Undergraduate Honors Thesis


Using Machine Learning and Traditional Statistical Approaches to Predict Hockey Goals in the National Hockey League Public Deposited

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  • This thesis investigates the accuracy of a machine learning approach and a traditional statistical approach in predicting goals in the National Hockey League (NHL) and identifies the factors that are significant in goal prediction. The topic of sports analytics in the NHL is under-researched, evidenced by a gap in the available literature on using analytics in the NHL. The limited studies on the topic share the consensus that shot-based metrics and goal-based metrics regarding NHL-level hockey data can be built into both traditional statistical models and machine learning models for prediction using logistic regression. The data used in this thesis consists of historical NHL shot data sourced from Moneypuck.com for the Colorado Avalanche over a three-season period from 2016 through 2018. Using Python and logistic regression, a machine learning prediction approach was built with scikit-learn and a traditional statistical prediction approach was built with statsmodels. After an in-depth inspection, the analysis shows that the prediction had an overall test accuracy of 82%, with 45% of goals scored predicted. The findings of this study identified the most significant variables in the prediction model and increasing goals include home team goals, shot rebound, home skaters on ice, away penalty length, home penalty length, shooter time on ice, shot on goal, the last event being a give, the last event being a take, the last event category being a penalty, and the player position being defenseman. The findings of this study can be widely used in the NHL to create profitable outcomes and investments for the league, increase the appeal for future partners and stakeholders, improve conditions for teams and players, and ensure the vitality of the NHL.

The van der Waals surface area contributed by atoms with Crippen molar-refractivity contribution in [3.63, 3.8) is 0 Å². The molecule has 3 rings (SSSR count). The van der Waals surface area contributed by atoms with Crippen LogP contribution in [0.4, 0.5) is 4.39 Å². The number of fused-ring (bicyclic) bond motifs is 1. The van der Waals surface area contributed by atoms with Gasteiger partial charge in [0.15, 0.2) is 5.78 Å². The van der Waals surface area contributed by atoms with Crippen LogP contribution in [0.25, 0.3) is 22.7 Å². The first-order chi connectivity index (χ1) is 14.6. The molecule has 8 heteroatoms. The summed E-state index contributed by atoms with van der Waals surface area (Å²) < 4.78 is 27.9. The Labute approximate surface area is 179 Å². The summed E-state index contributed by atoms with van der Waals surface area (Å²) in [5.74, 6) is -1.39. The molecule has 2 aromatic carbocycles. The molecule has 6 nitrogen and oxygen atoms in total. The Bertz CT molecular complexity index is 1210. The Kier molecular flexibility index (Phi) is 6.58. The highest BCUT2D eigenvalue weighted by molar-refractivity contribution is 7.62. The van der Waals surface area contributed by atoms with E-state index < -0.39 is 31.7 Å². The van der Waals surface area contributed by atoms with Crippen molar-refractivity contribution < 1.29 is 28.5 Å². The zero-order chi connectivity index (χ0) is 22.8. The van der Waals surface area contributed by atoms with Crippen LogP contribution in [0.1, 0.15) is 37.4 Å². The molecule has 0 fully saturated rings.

Date Awarded
  • 2022-04-08
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Last Modified
  • 2022-04-18
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